On Thursday, Iceland published a new tourism movement mocking Facebook’s (sorry, Meta’s) recent pledges about how we’ll each live in the future. But Iceland’s Mark Zuckerberg is not interested in convincing you to enter the sci-fi dystopia about which we have been alerted for decades. Iceland simply wants you to witness its geysers and other natural prodigies. The stint companion adds in the news bulletin,” Today I want to talk about an innovative perspective on how to connect our planet without being exorbitantly odd.”
“Some said it could not be done. Some people believe it’s out of reach. We tell them it’s already then. He points out the window to the snowy scene behind him and adds,” Look, it’s right here.”
“And how can we relate to this not-so-new period of natural connectivity? “Iceland’s universe. The book claims that” stoked, real-world reality “may be achieved without the use of a” funny-looking headpiece.”
The advertisement, which can be found on YouTube, becomes truly more crazy from there, with a parody of Zuckerberg and his recent conception videotape for the metaverse, which he believes in so explosively that he renamed Facebook Meta. The Icelandic host’s milky white complexion appears to be a nod to Zuck’s extravagant use of sunscreen. But Zuck’s vision of the future is easily ripe for mockery, considering that 1) his most recent conception film was pure fantasy, and 2) he still hasn’t created VR technology that looks any less foolish than the 1980s and 1990s headsets. Oculus may have a new name, but it’s still a bunglesome mess. Before the pandemic, tourism reckoned for over 9 of Iceland’s GDP and employed roughly people, thus the country is keen to introduce tourists. Covid-19, on the other hand, appears to have put a stop to tourists visiting Iceland’s gorgeous terrains, while Iceland is hoping to allure them back with innovative announcements. In terms of public health, Iceland has fared surprisingly well during the global health extremity, with only cases of the disease and 34 deaths since the pandemic began. Iceland also has one of the world’s best immunization rates, with 89 percent of grown-ups completely vaccinated and numerous of them formerly entering their booster injections. nonetheless, if you plan on visiting Iceland, you should get vaccinated against covid-19. Those who have been vaccinated or who can prove they’ve been infected with covid-19 in the past are allowed to travel to Iceland. A negative covid-19 test is also needed within 72 hours of boarding your aircraft.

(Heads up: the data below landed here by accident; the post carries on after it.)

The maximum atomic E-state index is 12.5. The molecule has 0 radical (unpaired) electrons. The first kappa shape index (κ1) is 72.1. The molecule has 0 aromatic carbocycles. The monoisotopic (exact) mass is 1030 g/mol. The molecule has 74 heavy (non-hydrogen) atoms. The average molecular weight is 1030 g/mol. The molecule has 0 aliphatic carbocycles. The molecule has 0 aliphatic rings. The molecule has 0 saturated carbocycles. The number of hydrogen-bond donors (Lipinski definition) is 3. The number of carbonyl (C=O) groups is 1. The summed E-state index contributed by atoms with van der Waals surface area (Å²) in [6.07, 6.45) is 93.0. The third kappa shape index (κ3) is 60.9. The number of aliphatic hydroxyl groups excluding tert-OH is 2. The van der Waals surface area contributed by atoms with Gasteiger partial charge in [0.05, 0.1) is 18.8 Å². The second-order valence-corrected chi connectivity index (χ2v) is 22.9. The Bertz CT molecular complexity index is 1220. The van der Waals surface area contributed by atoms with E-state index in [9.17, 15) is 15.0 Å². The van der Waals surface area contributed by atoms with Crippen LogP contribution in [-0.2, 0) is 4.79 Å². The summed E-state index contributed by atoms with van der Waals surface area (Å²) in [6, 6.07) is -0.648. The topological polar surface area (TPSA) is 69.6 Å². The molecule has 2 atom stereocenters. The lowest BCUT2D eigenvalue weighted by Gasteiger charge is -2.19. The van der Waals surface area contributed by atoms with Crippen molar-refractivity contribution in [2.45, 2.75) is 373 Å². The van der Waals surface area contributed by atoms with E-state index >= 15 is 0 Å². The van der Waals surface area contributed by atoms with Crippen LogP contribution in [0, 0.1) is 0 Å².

The new announcement’s narrator adds, “The Icelandverse is a universe with possibilities so endless they’ll be than ever.”